New catalyst meets challenge of cleaning exhaust from modern engines
15 Dec 2017
As cars become more fuel-efficient, less heat is wasted in the exhaust, which makes it harder to clean up the pollutants being emitted. But researchers have recently created a catalyst capable of reducing pollutants at the lower temperatures expected in advanced engines.
|Researchers discovered a new type of active site (dashed green circles) which meets the dual challenge of achieving high activity and thermal stability in single-atom catalysts to improve vehicle emissions|
Their work, published this week in Science magazine, a leading peer-reviewed research journal, presents a new way to create a more powerful catalyst while using smaller amounts of platinum, the most expensive component of emission-control catalysts.
The recent findings grew out of a collaboration between research groups led by Yong Wang, who holds a joint appointment at the Department of Energy's Pacific Northwest National Laboratory (PNNL) and is a Voiland Distinguished Professor at Washington State University's Gene and Linda Voiland School of Chemical Engineering and Bioengineering and Abhaya Datye, a distinguished professor at the University of New Mexico.
Catalysts have been an integral part of the exhaust systems of diesel- and gasoline-powered engines since the mid-1970s when federal regulations called for reductions of carbon monoxide, hydrocarbons and nitrogen oxides. Catalytic converters transform the pollutants to nitrogen, carbon dioxide and water.
The researchers addressed the daunting challenge of designing a catalyst that could endure engine exhaust temperatures of up to nearly 1,500 degrees Fahrenheit encountered under high engine loads. Yet the catalyst would still have to work when an engine is started cold and must clean up the exhaust before reaching 300 degrees Fahrenheit, significantly lower than current systems.
The lower operating temperatures during cold start are due to increasing fuel efficiency in advanced combustion engines, which leaves less energy in the tailpipe exhaust, said Datye, a study co-author.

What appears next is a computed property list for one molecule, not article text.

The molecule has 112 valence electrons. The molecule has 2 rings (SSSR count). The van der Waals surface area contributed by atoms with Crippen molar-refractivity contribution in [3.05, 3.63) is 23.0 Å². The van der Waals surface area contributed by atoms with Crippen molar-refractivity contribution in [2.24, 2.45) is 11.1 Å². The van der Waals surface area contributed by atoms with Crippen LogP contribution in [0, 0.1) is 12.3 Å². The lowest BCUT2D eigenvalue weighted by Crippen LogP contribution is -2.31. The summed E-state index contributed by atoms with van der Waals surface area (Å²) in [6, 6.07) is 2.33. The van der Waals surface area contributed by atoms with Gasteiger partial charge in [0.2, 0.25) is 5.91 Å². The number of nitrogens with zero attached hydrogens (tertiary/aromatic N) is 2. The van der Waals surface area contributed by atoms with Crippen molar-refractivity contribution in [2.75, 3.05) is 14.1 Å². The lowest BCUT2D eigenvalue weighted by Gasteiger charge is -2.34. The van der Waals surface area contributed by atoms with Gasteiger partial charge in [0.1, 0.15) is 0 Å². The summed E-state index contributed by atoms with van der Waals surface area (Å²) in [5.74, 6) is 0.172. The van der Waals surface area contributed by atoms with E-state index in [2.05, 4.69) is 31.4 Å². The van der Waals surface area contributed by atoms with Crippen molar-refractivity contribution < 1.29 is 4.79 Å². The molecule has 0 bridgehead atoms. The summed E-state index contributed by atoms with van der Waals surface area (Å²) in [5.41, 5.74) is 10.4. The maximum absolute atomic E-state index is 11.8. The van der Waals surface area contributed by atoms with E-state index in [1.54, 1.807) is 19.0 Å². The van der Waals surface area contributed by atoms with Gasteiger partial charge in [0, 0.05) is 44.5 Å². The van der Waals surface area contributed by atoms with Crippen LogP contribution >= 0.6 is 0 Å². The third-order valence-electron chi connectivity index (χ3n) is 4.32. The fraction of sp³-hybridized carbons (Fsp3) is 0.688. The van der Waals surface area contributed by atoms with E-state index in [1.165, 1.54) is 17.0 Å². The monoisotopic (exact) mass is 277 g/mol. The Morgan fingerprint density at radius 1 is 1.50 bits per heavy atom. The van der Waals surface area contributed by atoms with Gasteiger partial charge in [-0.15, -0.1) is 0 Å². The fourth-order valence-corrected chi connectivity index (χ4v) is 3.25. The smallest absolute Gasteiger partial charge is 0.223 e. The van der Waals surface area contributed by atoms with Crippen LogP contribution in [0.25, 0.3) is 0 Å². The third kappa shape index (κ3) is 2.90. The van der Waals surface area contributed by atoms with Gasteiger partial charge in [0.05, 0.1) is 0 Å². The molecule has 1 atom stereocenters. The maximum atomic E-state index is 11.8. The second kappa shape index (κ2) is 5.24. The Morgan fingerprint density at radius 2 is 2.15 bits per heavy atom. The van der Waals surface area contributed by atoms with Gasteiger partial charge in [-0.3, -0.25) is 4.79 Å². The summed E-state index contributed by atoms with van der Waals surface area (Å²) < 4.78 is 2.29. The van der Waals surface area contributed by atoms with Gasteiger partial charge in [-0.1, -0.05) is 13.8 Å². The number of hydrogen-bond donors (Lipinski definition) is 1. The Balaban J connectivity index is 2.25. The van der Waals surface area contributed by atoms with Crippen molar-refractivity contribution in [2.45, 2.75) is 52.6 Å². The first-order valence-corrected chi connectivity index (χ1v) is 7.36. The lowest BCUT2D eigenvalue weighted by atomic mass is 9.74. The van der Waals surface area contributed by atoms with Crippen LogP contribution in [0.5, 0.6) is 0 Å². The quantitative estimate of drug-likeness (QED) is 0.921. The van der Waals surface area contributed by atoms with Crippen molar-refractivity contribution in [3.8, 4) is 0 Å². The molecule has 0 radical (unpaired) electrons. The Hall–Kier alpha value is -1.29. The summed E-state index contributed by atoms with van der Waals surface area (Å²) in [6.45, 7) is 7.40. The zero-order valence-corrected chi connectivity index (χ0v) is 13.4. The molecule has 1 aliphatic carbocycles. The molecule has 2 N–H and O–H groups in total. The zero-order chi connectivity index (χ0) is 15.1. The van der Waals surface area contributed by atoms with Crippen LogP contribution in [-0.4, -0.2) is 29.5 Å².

The recent findings build on research, published in Science last year, in which the Wang and Datye groups found a novel way to trap and stabilize individual platinum atoms on the surface of cerium oxide, a commonly used component in emissions control catalysts.
The so-called single-atom catalyst uses platinum more efficiently while remaining stable at high temperatures. Platinum typically trades at prices close to or even greater than gold.
For their latest paper, the researchers steam-treated the catalyst at nearly 1,400 degrees Fahrenheit. This made the already stable catalyst become very active at the low cold-start temperatures.
"We were able to meet the challenges of both the high-temperature stability and the low-temperature activity," Wang says. "This demonstration of hydrothermal stability, along with high reactivity, makes it possible to bring single-atom catalysis closer to industrial application."
Multiple types of spectroscopy and electron microscopy capabilities available at EMSL, the Environmental Molecular Sciences Laboratory, a DOE Office of Science User Facility on the PNNL campus, allowed the scientists to understand the catalyst surface at the atomic level and provide mechanistic insight into how oxygen vacancies migrate to the surface of the cerium oxide, creating pathways for highly active carbon monoxide conversion.
The work was funded by DOE's Office of Science and Office of Energy Efficiency and Renewable Energy's Vehicle Technologies Office.